On Wednesday afternoon at 2 p.m., 25 minutes' worth 911 recordings from the Sandy Hook Elementary shooting in Newtown, Conn., were released. Adam Lanza’s shooting spree inside the school on Dec. 14 last year killed 20 children and six adults, and was the second-deadliest mass shooting in U.S. history, and seven calls placed during his rampage are now publicly available. The tapes comprise only calls made to local police — those made or routed to Connecticut police remain in the state’s hands.
The tapes encapsulate the panic and chaos experienced during the massacre, but emergency respondents kept calm, telling callers to take cover while getting police to the school. "I caught a glimpse of somebody," one of the first callers, a woman, said. "They're running down the hallway. Oh, they're still running and still shooting. Sandy Hook school, please."
One of the calls, placed by custodian Rick Thorne, lasts for 10 minutes as Thorne runs through the school to alert people, before being urged to take cover and then cut off by the Newtown police who arrived on the scene. "There's still shooting going on, please!" he said. Gunfire in the background. "Still, it's still going on!" During Thorne's call, the dispatcher told a colleague to get "everyone you can going down there."
A dispatcher tells one teacher who called to say she heard gunshots in the hallway to "keep everyone calm, keep everyone down, keep everyone from the windows." The teacher was injured. "Are you okay right now?" the dispatcher asked. "For now, hopefully," she said.
Newtown School superintendent John Reed emailed parents earlier to warn them about the tapes' upcoming release. The recordings reflect the depth of the tragedy: In some, gunfire peppers the background of some of the audio-enhanced calls.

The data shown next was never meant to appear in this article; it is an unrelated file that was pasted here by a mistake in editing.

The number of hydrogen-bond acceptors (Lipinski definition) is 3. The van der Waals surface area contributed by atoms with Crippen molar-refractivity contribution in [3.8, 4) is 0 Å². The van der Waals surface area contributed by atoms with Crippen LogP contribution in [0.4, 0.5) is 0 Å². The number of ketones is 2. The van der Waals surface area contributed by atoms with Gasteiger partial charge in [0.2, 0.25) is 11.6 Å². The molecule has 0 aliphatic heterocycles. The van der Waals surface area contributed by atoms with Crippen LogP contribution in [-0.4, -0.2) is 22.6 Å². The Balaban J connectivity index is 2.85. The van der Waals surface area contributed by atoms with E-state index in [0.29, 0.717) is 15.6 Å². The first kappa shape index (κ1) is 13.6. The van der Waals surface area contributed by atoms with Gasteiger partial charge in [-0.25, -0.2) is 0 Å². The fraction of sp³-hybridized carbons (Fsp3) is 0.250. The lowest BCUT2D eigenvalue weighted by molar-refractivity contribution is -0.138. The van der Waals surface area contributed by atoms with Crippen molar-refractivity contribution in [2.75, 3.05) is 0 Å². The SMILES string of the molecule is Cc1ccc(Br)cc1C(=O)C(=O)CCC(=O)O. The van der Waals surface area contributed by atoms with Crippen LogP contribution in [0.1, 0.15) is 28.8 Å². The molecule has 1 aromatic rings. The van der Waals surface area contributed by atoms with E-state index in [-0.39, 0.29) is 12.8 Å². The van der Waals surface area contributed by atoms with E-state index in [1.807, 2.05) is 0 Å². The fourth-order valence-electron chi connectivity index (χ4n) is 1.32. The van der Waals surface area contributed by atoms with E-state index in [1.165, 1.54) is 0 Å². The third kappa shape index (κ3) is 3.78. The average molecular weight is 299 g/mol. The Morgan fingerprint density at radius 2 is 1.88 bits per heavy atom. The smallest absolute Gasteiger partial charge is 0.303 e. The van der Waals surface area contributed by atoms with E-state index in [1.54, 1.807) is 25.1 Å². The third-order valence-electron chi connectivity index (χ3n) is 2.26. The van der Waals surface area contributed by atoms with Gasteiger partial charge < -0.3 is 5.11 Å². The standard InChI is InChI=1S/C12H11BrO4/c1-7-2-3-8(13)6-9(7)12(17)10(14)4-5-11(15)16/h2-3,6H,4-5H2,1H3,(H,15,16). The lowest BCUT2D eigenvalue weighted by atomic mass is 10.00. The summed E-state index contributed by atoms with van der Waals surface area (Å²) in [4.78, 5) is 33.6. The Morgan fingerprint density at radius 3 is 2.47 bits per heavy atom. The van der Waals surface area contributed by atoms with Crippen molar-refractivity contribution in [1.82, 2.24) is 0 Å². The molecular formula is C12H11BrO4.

The Associated Press had been asking for a chance to go over the tapes since shortly after the shooting took place. Local officials and a state prosecutor, Steven Sedensky, tried to block the calls’ release by delaying the Commission’s decision on whether to release them. Sedensky argued that the massacre was a case of child abuse — if they qualify as such, 911 calls aren’t made public — and that the calls were a type of signed witness statement.
But last month, Judge Eliot Prescott ruled that because emergency calls are a matter of public record — even the 9/11 emergency calls were released — they cannot be withheld from the public. Just a few days ago, prosecutor Sedensky ultimately dropped the case. In the end, Newtown town officials also dropped their attempt to stop the release of tapes: one even reversed her position, calling on the tapes to be released in full so that bits and pieces of the tapes weren't leaked.
“We all understand why some people have strong feelings about the release of these tapes,” AP executive editor and senior vice president Kathleen Carroll said. “This was a horrible crime. It’s important to remember, though, that 911 tapes, like other police documents, are public records. Reviewing them is a part of normal newsgathering in a responsible news organisation.”
A poll on the Albany Times-Union site asked readers if they wanted to hear the tapes. Fifty-four percent said they believed the tapes should be kept private while 38 percent said that they were "curious" about anything that might help them "understand that tragedy."